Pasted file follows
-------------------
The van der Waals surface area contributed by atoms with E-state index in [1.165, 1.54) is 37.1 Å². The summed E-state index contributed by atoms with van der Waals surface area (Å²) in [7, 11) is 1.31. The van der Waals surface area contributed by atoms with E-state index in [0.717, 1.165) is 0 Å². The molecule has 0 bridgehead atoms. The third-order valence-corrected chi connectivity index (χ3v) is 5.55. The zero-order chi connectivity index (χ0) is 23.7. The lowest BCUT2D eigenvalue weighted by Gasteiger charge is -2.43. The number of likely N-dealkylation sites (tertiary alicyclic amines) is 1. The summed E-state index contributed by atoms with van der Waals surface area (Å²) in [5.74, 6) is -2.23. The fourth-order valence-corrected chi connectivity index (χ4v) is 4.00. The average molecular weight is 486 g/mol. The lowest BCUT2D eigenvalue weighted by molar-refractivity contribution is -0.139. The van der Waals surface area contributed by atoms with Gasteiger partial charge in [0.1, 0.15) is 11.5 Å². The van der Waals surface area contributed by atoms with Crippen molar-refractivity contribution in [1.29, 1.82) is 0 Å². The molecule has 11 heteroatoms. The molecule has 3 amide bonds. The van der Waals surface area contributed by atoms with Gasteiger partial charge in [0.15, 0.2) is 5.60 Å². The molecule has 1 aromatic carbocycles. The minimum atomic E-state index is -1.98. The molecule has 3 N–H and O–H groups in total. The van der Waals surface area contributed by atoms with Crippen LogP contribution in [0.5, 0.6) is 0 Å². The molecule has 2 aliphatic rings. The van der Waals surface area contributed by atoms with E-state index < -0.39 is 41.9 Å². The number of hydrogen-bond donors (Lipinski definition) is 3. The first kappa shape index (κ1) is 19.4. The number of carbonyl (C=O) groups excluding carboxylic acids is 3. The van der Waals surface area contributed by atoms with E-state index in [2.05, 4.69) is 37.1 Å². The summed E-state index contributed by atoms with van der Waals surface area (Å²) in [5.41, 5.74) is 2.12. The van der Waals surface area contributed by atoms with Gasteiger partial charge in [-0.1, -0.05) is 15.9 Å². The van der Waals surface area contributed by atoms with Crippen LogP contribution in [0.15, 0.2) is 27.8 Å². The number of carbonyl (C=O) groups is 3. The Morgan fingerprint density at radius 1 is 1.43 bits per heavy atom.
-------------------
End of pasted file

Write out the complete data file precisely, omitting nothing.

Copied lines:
The van der Waals surface area contributed by atoms with E-state index in [1.165, 1.54) is 37.1 Å². The summed E-state index contributed by atoms with van der Waals surface area (Å²) in [7, 11) is 1.31. The van der Waals surface area contributed by atoms with E-state index in [0.717, 1.165) is 0 Å². The molecule has 0 bridgehead atoms. The third-order valence-corrected chi connectivity index (χ3v) is 5.55. The zero-order chi connectivity index (χ0) is 23.7. The lowest BCUT2D eigenvalue weighted by Gasteiger charge is -2.43. The number of likely N-dealkylation sites (tertiary alicyclic amines) is 1. The summed E-state index contributed by atoms with van der Waals surface area (Å²) in [5.74, 6) is -2.23. The fourth-order valence-corrected chi connectivity index (χ4v) is 4.00. The average molecular weight is 486 g/mol. The lowest BCUT2D eigenvalue weighted by molar-refractivity contribution is -0.139. The van der Waals surface area contributed by atoms with Gasteiger partial charge in [0.1, 0.15) is 11.5 Å². The van der Waals surface area contributed by atoms with Crippen molar-refractivity contribution in [1.29, 1.82) is 0 Å². The molecule has 11 heteroatoms. The molecule has 3 amide bonds. The van der Waals surface area contributed by atoms with Gasteiger partial charge in [0.15, 0.2) is 5.60 Å². The molecule has 1 aromatic carbocycles. The minimum atomic E-state index is -1.98. The molecule has 3 N–H and O–H groups in total. The van der Waals surface area contributed by atoms with Crippen LogP contribution in [0.5, 0.6) is 0 Å². The molecule has 2 aliphatic rings. The van der Waals surface area contributed by atoms with E-state index < -0.39 is 41.9 Å². The number of hydrogen-bond donors (Lipinski definition) is 3. The first kappa shape index (κ1) is 19.4. The number of carbonyl (C=O) groups excluding carboxylic acids is 3. The van der Waals surface area contributed by atoms with E-state index in [2.05, 4.69) is 37.1 Å². The summed E-state index contributed by atoms with van der Waals surface area (Å²) in [5.41, 5.74) is 2.12. The van der Waals surface area contributed by atoms with Gasteiger partial charge in [-0.1, -0.05) is 15.9 Å². The van der Waals surface area contributed by atoms with Crippen LogP contribution in [0.15, 0.2) is 27.8 Å². The number of carbonyl (C=O) groups is 3. The Morgan fingerprint density at radius 1 is 1.43 bits per heavy atom.